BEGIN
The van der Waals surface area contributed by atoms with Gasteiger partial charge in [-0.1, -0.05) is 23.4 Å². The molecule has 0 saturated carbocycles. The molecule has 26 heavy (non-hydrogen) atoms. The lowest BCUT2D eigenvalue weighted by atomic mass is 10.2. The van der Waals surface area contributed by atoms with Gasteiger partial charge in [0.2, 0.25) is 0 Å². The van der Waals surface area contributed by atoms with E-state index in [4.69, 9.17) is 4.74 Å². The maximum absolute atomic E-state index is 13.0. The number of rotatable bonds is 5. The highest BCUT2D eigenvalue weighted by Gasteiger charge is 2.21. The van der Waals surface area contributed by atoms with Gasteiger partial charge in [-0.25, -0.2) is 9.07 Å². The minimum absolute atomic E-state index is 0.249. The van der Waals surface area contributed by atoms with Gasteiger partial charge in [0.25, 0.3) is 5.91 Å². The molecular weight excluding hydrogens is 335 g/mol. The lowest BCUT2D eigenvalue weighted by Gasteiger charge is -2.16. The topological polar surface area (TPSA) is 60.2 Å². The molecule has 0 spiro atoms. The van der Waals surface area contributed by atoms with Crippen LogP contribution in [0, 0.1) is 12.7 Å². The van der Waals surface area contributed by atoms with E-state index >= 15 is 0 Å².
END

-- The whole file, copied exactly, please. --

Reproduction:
The van der Waals surface area contributed by atoms with Gasteiger partial charge in [-0.1, -0.05) is 23.4 Å². The molecule has 0 saturated carbocycles. The molecule has 26 heavy (non-hydrogen) atoms. The lowest BCUT2D eigenvalue weighted by atomic mass is 10.2. The van der Waals surface area contributed by atoms with Gasteiger partial charge in [0.2, 0.25) is 0 Å². The van der Waals surface area contributed by atoms with E-state index in [4.69, 9.17) is 4.74 Å². The maximum absolute atomic E-state index is 13.0. The number of rotatable bonds is 5. The highest BCUT2D eigenvalue weighted by Gasteiger charge is 2.21. The van der Waals surface area contributed by atoms with Gasteiger partial charge in [-0.25, -0.2) is 9.07 Å². The minimum absolute atomic E-state index is 0.249. The van der Waals surface area contributed by atoms with Gasteiger partial charge in [0.25, 0.3) is 5.91 Å². The molecular weight excluding hydrogens is 335 g/mol. The lowest BCUT2D eigenvalue weighted by Gasteiger charge is -2.16. The topological polar surface area (TPSA) is 60.2 Å². The molecule has 0 spiro atoms. The van der Waals surface area contributed by atoms with Crippen LogP contribution in [0, 0.1) is 12.7 Å². The van der Waals surface area contributed by atoms with E-state index >= 15 is 0 Å².